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Monday, 6 February 2012

Birds and Plants in Sastras

Birds and Plants in Sastras
Birds
Chakora Alectoris graeca, a Himalayan partridge, the lover of the moon, said to feed on the rays of the moon.
Chakravaka, ruddy goose/brahmani duck (Anas casarca / Casarca ferruginea), also called chakava (surkhab). Legend relates that pairs of these birds are souls of two sinning lovers, who are said to sleep apart at night, and call endlessly to one another, "Chakava, may I come to you?" "No, Chakavi".
Chataka Cuculus melanoleucas, a type of swallow said to drink only drops of rain as they fall from the clouds.
Hamsa Phoenicopterus ruber, the flamingo, and also the goose, Acer indicus.
Khanjana Motacilla maderaspatensis, the wagtail, symbol of restlessness, and also of the eyes of the beloved.
Koel Eudynamis scolopaceus, a dark bird commonly found in mango gardens during the large trees' flowering and fruiting times. Its cry is kuhu, kuhu, kuhu, rising in pitch with each successive call, and its panchama-note is the dominant of nature's chorus.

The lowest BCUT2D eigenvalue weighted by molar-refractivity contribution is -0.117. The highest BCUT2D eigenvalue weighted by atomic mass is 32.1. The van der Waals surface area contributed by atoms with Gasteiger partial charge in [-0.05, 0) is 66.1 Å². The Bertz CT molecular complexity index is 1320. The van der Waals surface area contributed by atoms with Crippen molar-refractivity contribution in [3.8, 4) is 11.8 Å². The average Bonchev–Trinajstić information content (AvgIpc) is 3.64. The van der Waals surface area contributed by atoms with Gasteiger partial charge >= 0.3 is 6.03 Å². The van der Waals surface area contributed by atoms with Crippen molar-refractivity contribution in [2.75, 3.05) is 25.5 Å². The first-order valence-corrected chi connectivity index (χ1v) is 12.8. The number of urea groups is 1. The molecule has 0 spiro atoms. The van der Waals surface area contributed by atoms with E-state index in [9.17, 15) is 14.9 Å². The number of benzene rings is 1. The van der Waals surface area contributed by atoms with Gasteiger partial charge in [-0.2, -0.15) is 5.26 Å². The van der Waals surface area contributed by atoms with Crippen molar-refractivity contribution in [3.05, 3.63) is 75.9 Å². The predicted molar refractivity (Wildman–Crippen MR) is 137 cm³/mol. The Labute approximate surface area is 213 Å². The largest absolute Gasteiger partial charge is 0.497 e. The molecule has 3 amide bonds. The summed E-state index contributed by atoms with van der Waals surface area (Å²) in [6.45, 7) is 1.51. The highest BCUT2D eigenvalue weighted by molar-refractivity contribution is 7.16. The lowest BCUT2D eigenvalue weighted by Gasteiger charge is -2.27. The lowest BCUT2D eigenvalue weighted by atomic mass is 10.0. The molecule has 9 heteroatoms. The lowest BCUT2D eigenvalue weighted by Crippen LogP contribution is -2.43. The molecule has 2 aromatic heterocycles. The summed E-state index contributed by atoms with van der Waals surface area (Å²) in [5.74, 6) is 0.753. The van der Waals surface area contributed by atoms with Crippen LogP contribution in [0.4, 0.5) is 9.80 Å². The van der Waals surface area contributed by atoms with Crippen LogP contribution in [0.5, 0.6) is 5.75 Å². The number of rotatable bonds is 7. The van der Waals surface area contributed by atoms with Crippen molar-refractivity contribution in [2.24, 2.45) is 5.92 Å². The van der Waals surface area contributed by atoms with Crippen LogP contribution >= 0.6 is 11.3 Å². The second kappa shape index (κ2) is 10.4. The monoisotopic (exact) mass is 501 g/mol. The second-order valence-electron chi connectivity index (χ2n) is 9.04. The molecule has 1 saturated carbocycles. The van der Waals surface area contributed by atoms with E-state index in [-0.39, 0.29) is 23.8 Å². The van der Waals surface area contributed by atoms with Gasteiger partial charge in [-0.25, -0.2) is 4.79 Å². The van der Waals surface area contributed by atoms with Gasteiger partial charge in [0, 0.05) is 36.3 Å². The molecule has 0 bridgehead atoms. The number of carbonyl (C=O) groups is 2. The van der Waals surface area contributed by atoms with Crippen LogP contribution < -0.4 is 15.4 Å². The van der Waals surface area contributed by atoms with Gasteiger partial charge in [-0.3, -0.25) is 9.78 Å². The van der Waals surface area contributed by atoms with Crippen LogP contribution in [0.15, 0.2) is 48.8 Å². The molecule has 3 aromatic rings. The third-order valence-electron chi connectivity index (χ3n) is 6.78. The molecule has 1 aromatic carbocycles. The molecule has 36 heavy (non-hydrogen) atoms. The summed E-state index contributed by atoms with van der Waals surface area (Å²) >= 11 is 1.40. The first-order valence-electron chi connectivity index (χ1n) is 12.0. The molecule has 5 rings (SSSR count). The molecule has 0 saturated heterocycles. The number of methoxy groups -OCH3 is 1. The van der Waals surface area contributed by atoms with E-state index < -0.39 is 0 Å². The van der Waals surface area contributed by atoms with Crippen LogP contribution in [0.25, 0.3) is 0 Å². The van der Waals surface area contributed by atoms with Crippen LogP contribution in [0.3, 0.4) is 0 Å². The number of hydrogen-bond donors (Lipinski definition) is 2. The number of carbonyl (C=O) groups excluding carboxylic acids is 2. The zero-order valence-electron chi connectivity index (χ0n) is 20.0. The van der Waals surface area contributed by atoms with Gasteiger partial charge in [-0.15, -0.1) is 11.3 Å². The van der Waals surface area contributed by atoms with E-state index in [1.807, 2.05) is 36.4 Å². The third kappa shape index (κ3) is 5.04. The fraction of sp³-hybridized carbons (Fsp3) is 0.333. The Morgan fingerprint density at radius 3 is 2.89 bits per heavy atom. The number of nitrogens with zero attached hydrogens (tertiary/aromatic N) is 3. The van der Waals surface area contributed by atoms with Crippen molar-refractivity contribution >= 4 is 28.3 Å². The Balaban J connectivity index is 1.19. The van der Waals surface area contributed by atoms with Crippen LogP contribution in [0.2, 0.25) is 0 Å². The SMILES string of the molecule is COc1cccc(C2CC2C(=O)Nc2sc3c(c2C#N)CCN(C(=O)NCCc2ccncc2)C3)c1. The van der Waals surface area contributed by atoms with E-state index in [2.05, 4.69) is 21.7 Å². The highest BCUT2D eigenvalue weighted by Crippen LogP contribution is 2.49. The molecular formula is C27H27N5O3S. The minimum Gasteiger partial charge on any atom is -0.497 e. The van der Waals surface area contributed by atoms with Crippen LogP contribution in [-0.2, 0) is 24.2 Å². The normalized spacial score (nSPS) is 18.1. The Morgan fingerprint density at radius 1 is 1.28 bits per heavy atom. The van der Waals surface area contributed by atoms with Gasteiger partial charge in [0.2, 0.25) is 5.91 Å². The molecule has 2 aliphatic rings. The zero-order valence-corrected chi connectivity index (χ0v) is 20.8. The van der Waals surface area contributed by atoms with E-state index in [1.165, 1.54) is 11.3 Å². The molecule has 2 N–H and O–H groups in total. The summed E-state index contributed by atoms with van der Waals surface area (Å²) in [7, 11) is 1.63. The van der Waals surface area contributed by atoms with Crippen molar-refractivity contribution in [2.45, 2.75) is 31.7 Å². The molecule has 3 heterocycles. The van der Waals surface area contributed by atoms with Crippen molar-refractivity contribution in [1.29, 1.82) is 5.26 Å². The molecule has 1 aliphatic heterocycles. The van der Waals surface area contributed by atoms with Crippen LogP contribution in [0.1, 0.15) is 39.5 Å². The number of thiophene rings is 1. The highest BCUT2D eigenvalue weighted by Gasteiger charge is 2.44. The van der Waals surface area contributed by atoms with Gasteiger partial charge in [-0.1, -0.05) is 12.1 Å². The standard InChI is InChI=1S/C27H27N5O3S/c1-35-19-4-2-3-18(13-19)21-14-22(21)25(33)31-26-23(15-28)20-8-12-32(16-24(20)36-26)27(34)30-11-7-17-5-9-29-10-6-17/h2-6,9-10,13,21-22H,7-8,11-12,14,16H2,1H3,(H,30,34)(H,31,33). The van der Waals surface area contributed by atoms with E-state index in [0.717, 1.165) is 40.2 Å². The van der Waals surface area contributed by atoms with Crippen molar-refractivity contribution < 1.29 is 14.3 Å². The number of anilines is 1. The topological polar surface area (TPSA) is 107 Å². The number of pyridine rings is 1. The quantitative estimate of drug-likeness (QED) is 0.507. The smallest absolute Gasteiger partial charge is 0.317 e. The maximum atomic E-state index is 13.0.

Koonja Anthropoides virgo, the demoiselle crane.
Krauncha Numenius arquata, the curlew.
Nilakantha Coracias benghalensis, roller or blue jay, sacred to Sri Visnu.
Papiha Hierococcyx varius, the hawk-cuckoo or the brain-fever bird. Its cry "Pi kahan" sounds like "Where is my love?"
Parrot Psittacula eupatria, a pet bird said to overhear conversations of lovers and to repeat them in awkward circumstances.
Peacock Pavo cristatus, the male is said to be lover of the clouds and delights in rain.
Plava, a kind of aquatic bird, possibly heron, cormoran or pelican.
Saras Antigone antigone, a slate colored crane, said to pair for life and hence a symbol of devoted love.

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